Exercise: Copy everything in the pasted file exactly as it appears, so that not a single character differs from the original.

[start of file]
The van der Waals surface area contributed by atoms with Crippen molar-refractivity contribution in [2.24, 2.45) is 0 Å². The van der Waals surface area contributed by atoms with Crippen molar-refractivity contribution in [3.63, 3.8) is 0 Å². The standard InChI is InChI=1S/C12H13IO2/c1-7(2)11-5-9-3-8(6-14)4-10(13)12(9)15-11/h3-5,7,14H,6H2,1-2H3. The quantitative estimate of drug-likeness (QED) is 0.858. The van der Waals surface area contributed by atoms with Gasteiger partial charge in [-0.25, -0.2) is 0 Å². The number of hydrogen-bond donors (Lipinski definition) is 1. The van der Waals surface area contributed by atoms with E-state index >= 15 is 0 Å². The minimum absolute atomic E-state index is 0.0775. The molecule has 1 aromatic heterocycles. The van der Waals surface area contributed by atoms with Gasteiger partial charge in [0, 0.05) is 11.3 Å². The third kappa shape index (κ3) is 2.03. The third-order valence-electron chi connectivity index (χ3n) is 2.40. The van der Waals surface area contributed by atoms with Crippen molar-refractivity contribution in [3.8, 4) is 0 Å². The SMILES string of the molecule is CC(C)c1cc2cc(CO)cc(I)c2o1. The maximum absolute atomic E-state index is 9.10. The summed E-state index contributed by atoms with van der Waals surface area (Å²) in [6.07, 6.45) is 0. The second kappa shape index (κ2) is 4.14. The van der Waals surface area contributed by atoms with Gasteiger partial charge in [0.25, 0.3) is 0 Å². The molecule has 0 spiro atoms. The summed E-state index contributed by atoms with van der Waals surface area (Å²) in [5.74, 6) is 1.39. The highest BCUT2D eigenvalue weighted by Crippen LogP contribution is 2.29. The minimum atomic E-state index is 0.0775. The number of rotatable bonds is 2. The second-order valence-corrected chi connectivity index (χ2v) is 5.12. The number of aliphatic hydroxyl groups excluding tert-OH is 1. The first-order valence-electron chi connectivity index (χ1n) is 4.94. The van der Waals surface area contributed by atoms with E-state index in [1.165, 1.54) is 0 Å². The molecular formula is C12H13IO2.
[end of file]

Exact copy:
The van der Waals surface area contributed by atoms with Crippen molar-refractivity contribution in [2.24, 2.45) is 0 Å². The van der Waals surface area contributed by atoms with Crippen molar-refractivity contribution in [3.63, 3.8) is 0 Å². The standard InChI is InChI=1S/C12H13IO2/c1-7(2)11-5-9-3-8(6-14)4-10(13)12(9)15-11/h3-5,7,14H,6H2,1-2H3. The quantitative estimate of drug-likeness (QED) is 0.858. The van der Waals surface area contributed by atoms with Gasteiger partial charge in [-0.25, -0.2) is 0 Å². The number of hydrogen-bond donors (Lipinski definition) is 1. The van der Waals surface area contributed by atoms with E-state index >= 15 is 0 Å². The minimum absolute atomic E-state index is 0.0775. The molecule has 1 aromatic heterocycles. The van der Waals surface area contributed by atoms with Gasteiger partial charge in [0, 0.05) is 11.3 Å². The third kappa shape index (κ3) is 2.03. The third-order valence-electron chi connectivity index (χ3n) is 2.40. The van der Waals surface area contributed by atoms with Crippen molar-refractivity contribution in [3.8, 4) is 0 Å². The SMILES string of the molecule is CC(C)c1cc2cc(CO)cc(I)c2o1. The maximum absolute atomic E-state index is 9.10. The summed E-state index contributed by atoms with van der Waals surface area (Å²) in [6.07, 6.45) is 0. The second kappa shape index (κ2) is 4.14. The van der Waals surface area contributed by atoms with Gasteiger partial charge in [0.25, 0.3) is 0 Å². The molecule has 0 spiro atoms. The summed E-state index contributed by atoms with van der Waals surface area (Å²) in [5.74, 6) is 1.39. The highest BCUT2D eigenvalue weighted by Crippen LogP contribution is 2.29. The minimum atomic E-state index is 0.0775. The number of rotatable bonds is 2. The second-order valence-corrected chi connectivity index (χ2v) is 5.12. The number of aliphatic hydroxyl groups excluding tert-OH is 1. The first-order valence-electron chi connectivity index (χ1n) is 4.94. The van der Waals surface area contributed by atoms with E-state index in [1.165, 1.54) is 0 Å². The molecular formula is C12H13IO2.